Hulu officially announced new deals with two of its parents — 21st Century Fox and the Walt Disney Company — for more than 35 networks including ESPN that will be available live and on-demand on Hulu’s forthcoming TV service.
The agreements are really a formality. Indeed, it would be shocking if Hulu rolled out its over-the-top live TV subscription package without the nets of its owners.
Set to debut in early 2017, Hulu’s new TV streaming service will include Fox’s entertainment, news, sports and non-fiction services, as well as Disney’s portfolio of networks from Disney/ABC Television Group and ESPN.
Hulu already has an agreement with Turner to carry its networks in the TV service, as part of Time Warner’s $583 million investment in Hulu for a 10% stake. Comcast is Hulu’s other owner, and NBCUniversal is said to be nearing a deal for its networks to be carried in the Hulu OTT bundle.
“We’re building a service that offers subscribers the most sought-after programming on television — and channels from 21st Century Fox and The Walt Disney Company are essential to that mix,” Hulu CEO Mike Hopkins said in announcing the pacts. “With these two new deals in place, and additional partners to come, Hulu will soon give TV fans of all ages live and on-demand access to their favorite programs in a whole new, more flexible, highly personalized way.”
At this point, Hulu says it’s in discussions with other content owners for the service, which it publicly announced in May. One thorny issue Hulu still needs to hash out: cutting deals with local TV station groups to provide access to live programming on ABC, CBS, Fox, NBC and other broadcast networks for the service (apart from the markets where ABC and Fox own local affiliates).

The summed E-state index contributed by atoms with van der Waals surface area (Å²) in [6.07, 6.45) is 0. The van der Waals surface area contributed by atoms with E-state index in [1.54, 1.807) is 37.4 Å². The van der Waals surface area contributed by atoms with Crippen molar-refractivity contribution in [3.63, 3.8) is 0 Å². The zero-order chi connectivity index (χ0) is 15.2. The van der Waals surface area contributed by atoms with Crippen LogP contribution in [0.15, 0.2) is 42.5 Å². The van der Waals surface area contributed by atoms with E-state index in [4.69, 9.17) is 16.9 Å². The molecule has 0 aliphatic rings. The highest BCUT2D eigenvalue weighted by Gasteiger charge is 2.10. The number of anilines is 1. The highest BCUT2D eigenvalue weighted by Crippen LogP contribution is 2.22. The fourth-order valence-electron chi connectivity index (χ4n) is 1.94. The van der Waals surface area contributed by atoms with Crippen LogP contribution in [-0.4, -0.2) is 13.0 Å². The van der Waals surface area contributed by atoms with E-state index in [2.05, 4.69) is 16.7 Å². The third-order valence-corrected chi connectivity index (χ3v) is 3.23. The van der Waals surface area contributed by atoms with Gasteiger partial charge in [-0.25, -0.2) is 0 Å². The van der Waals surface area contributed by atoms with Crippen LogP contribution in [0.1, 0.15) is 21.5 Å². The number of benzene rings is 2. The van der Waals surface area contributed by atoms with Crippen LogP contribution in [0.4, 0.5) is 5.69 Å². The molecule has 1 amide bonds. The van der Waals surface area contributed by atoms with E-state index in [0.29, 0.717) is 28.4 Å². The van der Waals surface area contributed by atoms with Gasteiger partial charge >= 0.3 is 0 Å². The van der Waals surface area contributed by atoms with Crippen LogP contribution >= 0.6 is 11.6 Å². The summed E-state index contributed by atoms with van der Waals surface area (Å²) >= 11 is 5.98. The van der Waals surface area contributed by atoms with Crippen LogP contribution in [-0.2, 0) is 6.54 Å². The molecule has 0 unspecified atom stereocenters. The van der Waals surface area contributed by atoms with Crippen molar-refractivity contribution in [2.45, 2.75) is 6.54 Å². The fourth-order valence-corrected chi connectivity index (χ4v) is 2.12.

The deals with Disney and 21st Century Fox cover broadcast networks Fox and ABC (including live streams of their owned-and-operated TV stations); Fox Sports networks such as the Fox Sports 1, Fox Sports 2 and BTN; ESPN, ESPN2, ESPNU, SEC Network and ESPN 3; Fox regional sports networks across dozens of markets; Disney Channel, Disney XD and Disney Junior; Fox News and Fox Business; Freeform; FX, FXX and FXM, and National Geographic and Nat Geo Wild.
Hulu’s deal with Time Warner covers Turner networks including TNT, TBS, CNN, Cartoon Network, Adult Swim, truTV, Boomerang and Turner Classic Movies (TCM).
Hulu has not announced expected pricing for the live TV service — nor has it outlined which channels will actually be offered, and in hat configuration. By the time it debuts, the service will face an increasingly crowded space of providers jockeying to sell lower-priced bundles to users who either don’t subscribe to traditional cable, satellite or telco pay-TV services or are fed up with them.
AT&T is planning to launch DirecTV Now later in November, priced at $35 per month and stocked with more than 100 channels. That will join Dish Network’s Sling TV, which starts even lower at $20 monthly, and Sony’s PlayStation Vue, which has an entry-level package for $40 per month. And Google is getting into the “skinny bundle” race with “YouTube Unplugged,” for which the internet giant recently signed a deal with CBS.